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How AI Could Make Levi Strauss a Great Fit for Your Portfolio

Blue jeans icon Levi Strauss (NYSE: LEVI) is a play on artificial intelligence. Wait, don't laugh! Digging deeper into the company's operations reveals that it's serious about pursuing this technology -- and its efforts in AI could help boost returns for investors.

The company's push to incorporate AI begins with the revamping of its loyalty app, which delivers content based on user browsing and purchases. This personalization means less searching and more compelling promotions. In Levi Strauss's third quarter, its app downloads increased by 20% compared to the first quarter, and Levi also saw increases in average order values and contribution rates for e-commerce revenues.

Levi Strauss is also using AI for its recommendation engine in Europe. Its algorithms forecast what types of products users are interested in, then suggest complementary offerings. It can even let users know about sales on products they've searched for in the past. According to a blog from the company, the recommendation engine "contributed to the LS&Co.'s healthy Q3 and Q4 2020 financial margins."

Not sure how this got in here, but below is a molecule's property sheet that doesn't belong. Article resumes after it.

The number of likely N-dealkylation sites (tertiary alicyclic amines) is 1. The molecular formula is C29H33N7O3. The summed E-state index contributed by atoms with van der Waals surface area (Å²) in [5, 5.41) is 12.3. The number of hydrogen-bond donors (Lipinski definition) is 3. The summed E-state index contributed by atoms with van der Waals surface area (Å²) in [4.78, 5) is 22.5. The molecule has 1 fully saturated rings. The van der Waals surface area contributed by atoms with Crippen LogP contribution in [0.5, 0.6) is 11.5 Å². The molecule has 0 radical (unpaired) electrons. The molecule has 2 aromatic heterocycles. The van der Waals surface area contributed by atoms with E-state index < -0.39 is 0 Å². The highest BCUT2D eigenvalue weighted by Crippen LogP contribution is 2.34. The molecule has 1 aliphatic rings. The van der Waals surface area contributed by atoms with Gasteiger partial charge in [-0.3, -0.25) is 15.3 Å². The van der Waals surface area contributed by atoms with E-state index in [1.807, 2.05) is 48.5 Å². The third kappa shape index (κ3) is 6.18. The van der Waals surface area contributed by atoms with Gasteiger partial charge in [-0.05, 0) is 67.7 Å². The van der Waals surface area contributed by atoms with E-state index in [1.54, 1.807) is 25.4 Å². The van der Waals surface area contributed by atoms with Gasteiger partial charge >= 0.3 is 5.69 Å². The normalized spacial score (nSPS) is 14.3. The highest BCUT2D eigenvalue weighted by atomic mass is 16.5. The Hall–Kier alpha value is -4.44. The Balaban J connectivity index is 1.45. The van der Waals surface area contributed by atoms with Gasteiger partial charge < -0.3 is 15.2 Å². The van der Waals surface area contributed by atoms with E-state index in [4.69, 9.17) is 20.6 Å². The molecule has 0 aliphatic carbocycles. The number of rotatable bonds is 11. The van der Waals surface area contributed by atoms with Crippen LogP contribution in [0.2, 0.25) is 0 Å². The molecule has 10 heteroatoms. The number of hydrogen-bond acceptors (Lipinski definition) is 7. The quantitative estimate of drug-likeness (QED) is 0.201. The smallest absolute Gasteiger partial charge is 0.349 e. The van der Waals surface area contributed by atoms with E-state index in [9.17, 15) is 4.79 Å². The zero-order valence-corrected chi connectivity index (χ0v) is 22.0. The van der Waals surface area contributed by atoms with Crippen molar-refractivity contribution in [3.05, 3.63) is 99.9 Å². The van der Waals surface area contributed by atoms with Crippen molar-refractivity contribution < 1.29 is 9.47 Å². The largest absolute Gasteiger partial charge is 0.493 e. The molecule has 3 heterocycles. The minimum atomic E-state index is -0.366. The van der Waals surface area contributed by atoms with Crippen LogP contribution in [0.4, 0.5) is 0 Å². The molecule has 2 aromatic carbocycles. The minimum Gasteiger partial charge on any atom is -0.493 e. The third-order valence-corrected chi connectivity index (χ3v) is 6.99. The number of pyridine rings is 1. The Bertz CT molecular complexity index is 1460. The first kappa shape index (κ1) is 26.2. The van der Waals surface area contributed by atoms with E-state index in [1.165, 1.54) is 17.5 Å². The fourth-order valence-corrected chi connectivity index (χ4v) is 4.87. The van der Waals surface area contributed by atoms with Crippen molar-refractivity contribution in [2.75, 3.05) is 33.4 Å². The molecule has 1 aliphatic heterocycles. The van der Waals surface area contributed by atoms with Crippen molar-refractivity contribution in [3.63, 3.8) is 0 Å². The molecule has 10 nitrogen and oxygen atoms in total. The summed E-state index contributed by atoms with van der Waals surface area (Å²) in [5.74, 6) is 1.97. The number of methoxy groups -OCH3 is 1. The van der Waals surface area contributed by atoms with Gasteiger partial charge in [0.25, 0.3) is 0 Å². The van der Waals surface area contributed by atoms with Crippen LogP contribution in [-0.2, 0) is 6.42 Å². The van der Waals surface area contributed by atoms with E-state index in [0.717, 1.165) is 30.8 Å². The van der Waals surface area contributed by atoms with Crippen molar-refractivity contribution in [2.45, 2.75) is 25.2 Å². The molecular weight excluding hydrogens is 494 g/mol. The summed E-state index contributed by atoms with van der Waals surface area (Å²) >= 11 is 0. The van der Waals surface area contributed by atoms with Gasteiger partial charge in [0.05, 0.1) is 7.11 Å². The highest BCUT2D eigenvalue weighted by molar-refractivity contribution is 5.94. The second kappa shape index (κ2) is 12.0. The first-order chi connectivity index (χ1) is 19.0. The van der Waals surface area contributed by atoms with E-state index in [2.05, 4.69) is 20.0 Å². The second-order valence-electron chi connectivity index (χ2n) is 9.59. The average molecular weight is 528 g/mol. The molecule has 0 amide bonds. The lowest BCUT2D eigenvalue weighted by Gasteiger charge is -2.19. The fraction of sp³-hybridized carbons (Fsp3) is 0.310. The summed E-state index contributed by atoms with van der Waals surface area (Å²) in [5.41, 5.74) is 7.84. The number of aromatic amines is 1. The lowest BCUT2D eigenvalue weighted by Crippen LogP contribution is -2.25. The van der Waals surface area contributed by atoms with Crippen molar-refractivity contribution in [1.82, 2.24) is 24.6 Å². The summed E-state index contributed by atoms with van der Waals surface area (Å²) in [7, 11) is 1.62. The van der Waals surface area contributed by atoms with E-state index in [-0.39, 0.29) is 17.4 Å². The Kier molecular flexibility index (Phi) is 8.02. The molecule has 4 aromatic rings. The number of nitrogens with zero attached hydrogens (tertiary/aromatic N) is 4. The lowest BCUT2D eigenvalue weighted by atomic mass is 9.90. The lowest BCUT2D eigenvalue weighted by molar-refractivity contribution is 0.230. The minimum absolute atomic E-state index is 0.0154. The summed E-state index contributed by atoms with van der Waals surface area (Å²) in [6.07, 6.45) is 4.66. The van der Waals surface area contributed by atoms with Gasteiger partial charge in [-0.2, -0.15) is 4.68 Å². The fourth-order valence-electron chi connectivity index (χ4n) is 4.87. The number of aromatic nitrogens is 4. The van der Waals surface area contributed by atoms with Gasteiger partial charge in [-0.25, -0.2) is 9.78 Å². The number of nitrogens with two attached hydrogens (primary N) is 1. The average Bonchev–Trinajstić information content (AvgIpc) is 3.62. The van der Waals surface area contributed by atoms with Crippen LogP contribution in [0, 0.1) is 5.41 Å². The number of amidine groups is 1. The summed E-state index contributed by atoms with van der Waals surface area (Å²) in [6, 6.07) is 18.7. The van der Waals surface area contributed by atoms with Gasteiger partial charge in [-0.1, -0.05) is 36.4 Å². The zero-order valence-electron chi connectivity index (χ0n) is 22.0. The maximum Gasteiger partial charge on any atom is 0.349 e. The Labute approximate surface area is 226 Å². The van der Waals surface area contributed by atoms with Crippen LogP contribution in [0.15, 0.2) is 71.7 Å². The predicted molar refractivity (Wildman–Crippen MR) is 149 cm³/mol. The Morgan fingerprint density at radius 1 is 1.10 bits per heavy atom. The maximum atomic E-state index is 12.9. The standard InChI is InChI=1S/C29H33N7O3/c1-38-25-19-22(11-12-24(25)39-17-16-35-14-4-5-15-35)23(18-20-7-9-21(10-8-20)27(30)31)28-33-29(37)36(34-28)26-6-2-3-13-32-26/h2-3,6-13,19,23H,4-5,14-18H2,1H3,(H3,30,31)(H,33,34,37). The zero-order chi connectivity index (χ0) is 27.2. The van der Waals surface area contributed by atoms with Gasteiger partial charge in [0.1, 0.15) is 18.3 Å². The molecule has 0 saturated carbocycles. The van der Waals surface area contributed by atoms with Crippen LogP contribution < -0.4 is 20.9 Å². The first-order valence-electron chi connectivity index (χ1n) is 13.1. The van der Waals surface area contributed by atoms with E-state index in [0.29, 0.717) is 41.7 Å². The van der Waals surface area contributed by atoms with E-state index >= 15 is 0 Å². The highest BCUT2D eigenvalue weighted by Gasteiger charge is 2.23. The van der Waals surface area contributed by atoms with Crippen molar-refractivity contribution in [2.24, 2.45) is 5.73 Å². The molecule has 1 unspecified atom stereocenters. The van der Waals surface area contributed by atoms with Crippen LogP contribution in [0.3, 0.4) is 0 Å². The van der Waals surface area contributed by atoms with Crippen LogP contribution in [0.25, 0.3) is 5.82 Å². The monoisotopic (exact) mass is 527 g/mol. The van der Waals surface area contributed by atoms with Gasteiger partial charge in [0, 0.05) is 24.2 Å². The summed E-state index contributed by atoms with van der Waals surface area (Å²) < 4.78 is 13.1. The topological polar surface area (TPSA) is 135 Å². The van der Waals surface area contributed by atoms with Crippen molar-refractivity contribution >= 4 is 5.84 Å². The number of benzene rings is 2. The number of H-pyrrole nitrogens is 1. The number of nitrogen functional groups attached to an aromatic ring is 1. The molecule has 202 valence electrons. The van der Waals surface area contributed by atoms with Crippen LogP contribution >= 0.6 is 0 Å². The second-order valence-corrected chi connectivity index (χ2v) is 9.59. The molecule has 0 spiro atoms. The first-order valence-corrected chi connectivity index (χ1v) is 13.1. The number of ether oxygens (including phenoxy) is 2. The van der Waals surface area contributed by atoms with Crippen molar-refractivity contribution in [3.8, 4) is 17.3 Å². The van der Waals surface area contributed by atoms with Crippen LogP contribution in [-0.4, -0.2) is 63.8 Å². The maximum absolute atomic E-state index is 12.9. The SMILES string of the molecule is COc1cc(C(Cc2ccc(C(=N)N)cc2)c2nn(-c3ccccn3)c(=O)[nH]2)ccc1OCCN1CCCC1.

Image source: Getty Images.

Levi plans to move beyond these early steps by incorporating computer vision and sophisticated neural networks for product searches, slated for a November release in the U.S. Using photos for the AI should provide even more insights than text-based data, which may not capture all the colors, textures, and shapes of Levi's products. The AI often finds patterns and insights that are not obvious -- and it can do so on a large scale, whenever and wherever shoppers need help finding garments that look good together.

But perhaps most importantly, Levi's using AI to manage its supply chain -- which has been beset with spikes in transportation costs and cotton prices – with sophisticated predictions. According to Levi Strauss, its cost of goods sold is only expected to increase by 1% year over year for the first half of 2022, thanks in part to AI efficiencies.

Success starts at the top

Back in February 2019, Levi Strauss hired its first Chief Strategy and Artificial Intelligence Officer, Katia Walsh, who reported directly to the CEO. Before this, she worked in leadership positions for data science at companies like Vodafone, Prudential Financial and Fidelity Investments.

The role of the Chief AI Officer is fairly new even for tech companies, and quite rare for mainstream retailers. But for Levi Strauss, this buy-in has spurred innovation and highlighted the strategic importance of AI for the global workforce.

Another critical advantage for Levi Strauss – especially when compared to smaller retailers – is the company's scale, which gives it huge troves of data that help its algorithms work better.

This rapid transition toward direct-to-consumer transactions helps drive even more of that data toward Levi's waiting AIs. In the latest quarter, direct-to-consumer revenues jumped by 34% year over year, and direct sales grew to represent 20% of Levi's $1.5 billion. The company also plans to spend two-thirds of its capital budget on digital efforts.